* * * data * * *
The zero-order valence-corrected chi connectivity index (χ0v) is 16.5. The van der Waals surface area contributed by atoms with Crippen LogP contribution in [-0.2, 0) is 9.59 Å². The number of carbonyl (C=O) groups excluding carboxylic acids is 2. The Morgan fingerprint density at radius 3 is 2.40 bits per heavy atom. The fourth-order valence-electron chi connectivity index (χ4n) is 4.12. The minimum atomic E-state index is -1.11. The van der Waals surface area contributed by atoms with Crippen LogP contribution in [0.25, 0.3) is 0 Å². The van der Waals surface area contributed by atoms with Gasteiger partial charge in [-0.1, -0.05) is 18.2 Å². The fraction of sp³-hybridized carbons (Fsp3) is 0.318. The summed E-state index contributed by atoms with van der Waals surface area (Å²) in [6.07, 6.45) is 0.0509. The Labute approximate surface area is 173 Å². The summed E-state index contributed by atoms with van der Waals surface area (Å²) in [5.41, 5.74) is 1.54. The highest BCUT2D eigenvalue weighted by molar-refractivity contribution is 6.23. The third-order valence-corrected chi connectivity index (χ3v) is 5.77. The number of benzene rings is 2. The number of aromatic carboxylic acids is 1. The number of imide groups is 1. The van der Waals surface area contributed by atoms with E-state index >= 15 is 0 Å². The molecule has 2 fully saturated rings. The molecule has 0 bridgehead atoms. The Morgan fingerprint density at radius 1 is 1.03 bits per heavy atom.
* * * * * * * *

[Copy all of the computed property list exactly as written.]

The zero-order valence-corrected chi connectivity index (χ0v) is 16.5. The van der Waals surface area contributed by atoms with Crippen LogP contribution in [-0.2, 0) is 9.59 Å². The number of carbonyl (C=O) groups excluding carboxylic acids is 2. The Morgan fingerprint density at radius 3 is 2.40 bits per heavy atom. The fourth-order valence-electron chi connectivity index (χ4n) is 4.12. The minimum atomic E-state index is -1.11. The van der Waals surface area contributed by atoms with Crippen LogP contribution in [0.25, 0.3) is 0 Å². The van der Waals surface area contributed by atoms with Gasteiger partial charge in [-0.1, -0.05) is 18.2 Å². The fraction of sp³-hybridized carbons (Fsp3) is 0.318. The summed E-state index contributed by atoms with van der Waals surface area (Å²) in [6.07, 6.45) is 0.0509. The Labute approximate surface area is 173 Å². The summed E-state index contributed by atoms with van der Waals surface area (Å²) in [5.41, 5.74) is 1.54. The highest BCUT2D eigenvalue weighted by molar-refractivity contribution is 6.23. The third-order valence-corrected chi connectivity index (χ3v) is 5.77. The number of benzene rings is 2. The number of aromatic carboxylic acids is 1. The number of imide groups is 1. The van der Waals surface area contributed by atoms with E-state index >= 15 is 0 Å². The molecule has 2 fully saturated rings. The molecule has 0 bridgehead atoms. The Morgan fingerprint density at radius 1 is 1.03 bits per heavy atom.